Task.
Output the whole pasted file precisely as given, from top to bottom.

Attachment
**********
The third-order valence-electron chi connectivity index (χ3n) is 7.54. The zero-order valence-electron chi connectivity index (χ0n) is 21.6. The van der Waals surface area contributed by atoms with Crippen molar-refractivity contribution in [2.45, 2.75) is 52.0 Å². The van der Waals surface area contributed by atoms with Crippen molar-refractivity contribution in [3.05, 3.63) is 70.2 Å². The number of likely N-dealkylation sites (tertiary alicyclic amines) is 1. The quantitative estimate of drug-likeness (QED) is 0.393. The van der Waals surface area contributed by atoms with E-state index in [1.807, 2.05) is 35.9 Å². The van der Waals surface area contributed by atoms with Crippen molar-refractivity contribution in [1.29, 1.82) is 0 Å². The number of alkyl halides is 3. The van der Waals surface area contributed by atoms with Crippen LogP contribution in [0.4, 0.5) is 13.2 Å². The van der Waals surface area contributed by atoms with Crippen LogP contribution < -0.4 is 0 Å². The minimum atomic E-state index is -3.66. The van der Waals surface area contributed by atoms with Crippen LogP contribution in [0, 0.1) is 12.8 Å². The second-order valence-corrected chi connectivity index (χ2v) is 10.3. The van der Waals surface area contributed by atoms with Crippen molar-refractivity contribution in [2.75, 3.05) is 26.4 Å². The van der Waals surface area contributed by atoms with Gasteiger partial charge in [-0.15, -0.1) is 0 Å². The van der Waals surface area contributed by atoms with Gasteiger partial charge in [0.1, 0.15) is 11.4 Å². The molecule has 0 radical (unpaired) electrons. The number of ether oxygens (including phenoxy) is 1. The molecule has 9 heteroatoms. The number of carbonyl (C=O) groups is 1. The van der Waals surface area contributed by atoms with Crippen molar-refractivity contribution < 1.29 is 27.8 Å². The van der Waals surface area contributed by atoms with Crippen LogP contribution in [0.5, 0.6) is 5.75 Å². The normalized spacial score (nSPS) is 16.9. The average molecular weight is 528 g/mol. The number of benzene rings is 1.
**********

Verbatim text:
The third-order valence-electron chi connectivity index (χ3n) is 7.54. The zero-order valence-electron chi connectivity index (χ0n) is 21.6. The van der Waals surface area contributed by atoms with Crippen molar-refractivity contribution in [2.45, 2.75) is 52.0 Å². The van der Waals surface area contributed by atoms with Crippen molar-refractivity contribution in [3.05, 3.63) is 70.2 Å². The number of likely N-dealkylation sites (tertiary alicyclic amines) is 1. The quantitative estimate of drug-likeness (QED) is 0.393. The van der Waals surface area contributed by atoms with E-state index in [1.807, 2.05) is 35.9 Å². The van der Waals surface area contributed by atoms with Crippen molar-refractivity contribution in [1.29, 1.82) is 0 Å². The number of alkyl halides is 3. The van der Waals surface area contributed by atoms with Crippen LogP contribution in [0.4, 0.5) is 13.2 Å². The van der Waals surface area contributed by atoms with Crippen LogP contribution < -0.4 is 0 Å². The minimum atomic E-state index is -3.66. The van der Waals surface area contributed by atoms with Crippen LogP contribution in [0, 0.1) is 12.8 Å². The second-order valence-corrected chi connectivity index (χ2v) is 10.3. The van der Waals surface area contributed by atoms with Crippen molar-refractivity contribution in [2.75, 3.05) is 26.4 Å². The van der Waals surface area contributed by atoms with Gasteiger partial charge in [-0.15, -0.1) is 0 Å². The van der Waals surface area contributed by atoms with Gasteiger partial charge in [0.1, 0.15) is 11.4 Å². The molecule has 0 radical (unpaired) electrons. The number of ether oxygens (including phenoxy) is 1. The molecule has 9 heteroatoms. The number of carbonyl (C=O) groups is 1. The van der Waals surface area contributed by atoms with Crippen molar-refractivity contribution < 1.29 is 27.8 Å². The van der Waals surface area contributed by atoms with Crippen LogP contribution in [0.5, 0.6) is 5.75 Å². The normalized spacial score (nSPS) is 16.9. The average molecular weight is 528 g/mol. The number of benzene rings is 1.